[up][up]Ah, but you see it's bad writers that force us to have to describe it that way. They write a 'perfect' never-do-wrong character and when we say it has problems, they say, what are they? So we have to expressly point out 'they have no flaws!' Real people have different parts of their character they struggle with or that get them into trouble. When a narrative fails to address these traits in a character it is a problem.

[up]A flaw that is going to actually bring any kind of depth to a character in terms of a man-versus-self struggle, is going to be a character flaw, not some superficial flaw. Those are just regular old obstacles or handicaps. I would actually call those supposed 'flaws' you mentioned symptoms of a flaw, not flaws in and of themselves. If you keep slaves you probably do so because your idea of what is moral is off, or you are to cowardly to live by your own beliefs and just do what society tells you is okay. If you have a lot of wives I wouldn't really even call that a superficial flaw since different people have different opinions on whether that is moral or not. It's controversial, so it's only really a flaw if the narrative treats it like one.

edited 25th Nov '11 3:51:59 AM by NoirGrimoir

SPATULA, Supporters of Page Altering To Urgently Lead to Amelioration (supports not going through TRS for tweaks and minor improvements.)
 8 fanty, Fri, 25th Nov '11 4:04:32 AM from ANGRYTOWN
Woefully Ineloquent
I think that telling people to think of their characters in terms of a laundry list of character traits, separated into two columns of "good" and "bad", won't make them into better writers (Not that I'm claiming to be oh so great at it, etc. etc.). It will simply lead to a yet another type of shallow characters.

Actually, I personally think that there isn't really any real way to describe what a properly written character is like (without ending up calling a ton of perfectly fine characters "badly written"), and it's impossible to teach someone how to write one. Any guidelines, like "add some flaws", seem extremely arbitrary and very disconnected from what real actual people are like.
Individual liberation is an illusion.
Rabid Fujoshi
[up]That may be true, but us feeble advice givers have to do the best we can when they ask us 'why?'.

If you went about making a character in terms of making columns saying things like "hobbies" "goals" "talents" "flaws" it's sort of a roundabout way of writing a character that can help some people and do nothing for others. I'm not advocating that anyway, I know I don't think of characters that way, nor am I thinking others should. I'm talking about good characterization, which is so scarce these days, especially in Sci-Fi and Fantasy. Everything is freaking plot based to the detriment of interesting, deep and complex character study and internal character grow. There's nothing inherently bad about plot-based stuff really, but everything is these days, except for 'literature' which tends to just be boring IMO because they go to far the other way. Even the stuff that pretends to have characterization just throws in cop out flaws and leaves it at that, they don't explore the growth of the character through these flaws, it's just used to make them seem superficially more like a real person, when actually the world is warping for them so the real consequences of a person who would actually have said 'flaws' in real life, too conveniently never pop up or get in the way of the action and it's more of an Informed Flaw, if anything at all. I'm talking about making real, deep people, and I'm not trying to give you a recipe book of character sheet to fill in, I'm saying think about real people and the real trouble they have with their own personality traits and the real consequences and you will inevitably end up with a realistically flawed character.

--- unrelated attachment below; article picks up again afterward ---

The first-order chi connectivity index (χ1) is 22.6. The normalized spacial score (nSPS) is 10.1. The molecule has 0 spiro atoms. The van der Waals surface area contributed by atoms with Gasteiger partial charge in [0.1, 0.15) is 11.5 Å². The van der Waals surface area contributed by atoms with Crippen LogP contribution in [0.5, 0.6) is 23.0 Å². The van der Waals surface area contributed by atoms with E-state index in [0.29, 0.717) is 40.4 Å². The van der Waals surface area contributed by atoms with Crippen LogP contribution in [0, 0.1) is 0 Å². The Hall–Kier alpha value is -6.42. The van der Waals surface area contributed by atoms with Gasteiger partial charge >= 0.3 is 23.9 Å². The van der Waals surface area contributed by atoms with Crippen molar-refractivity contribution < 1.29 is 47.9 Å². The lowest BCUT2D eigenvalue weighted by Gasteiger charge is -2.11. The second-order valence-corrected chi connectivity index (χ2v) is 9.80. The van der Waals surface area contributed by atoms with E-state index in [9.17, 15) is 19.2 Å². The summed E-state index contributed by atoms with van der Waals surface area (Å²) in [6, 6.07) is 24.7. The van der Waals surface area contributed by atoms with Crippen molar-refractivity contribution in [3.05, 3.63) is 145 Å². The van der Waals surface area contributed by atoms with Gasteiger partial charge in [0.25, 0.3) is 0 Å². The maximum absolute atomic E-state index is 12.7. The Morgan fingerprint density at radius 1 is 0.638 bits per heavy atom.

edited 25th Nov '11 4:34:13 AM by NoirGrimoir

SPATULA, Supporters of Page Altering To Urgently Lead to Amelioration (supports not going through TRS for tweaks and minor improvements.)
Element of love
Good post We concur in many points , in my (wip) personality guide fake flaws.

Btw do you think there is such thing as a flaw that should never be fixed by the character like a permanent flaw?
I believe in Christianity as I believe that the sun has risen: not only because I see it, but because by it I see everything else. C. S. Lewis
 11 fanty, Fri, 25th Nov '11 6:41:17 AM from ANGRYTOWN
Woefully Ineloquent
I don't really know why, but I always was of the opinion that the reason why sci-fi and fantasy doesn't tend to feature many properly written characters, is not because the writers of those genres don't know what a properly written character is like or how to write them, but because they see themselves as forging an escapist fantasy, and realistic characters would simply get in the way of that.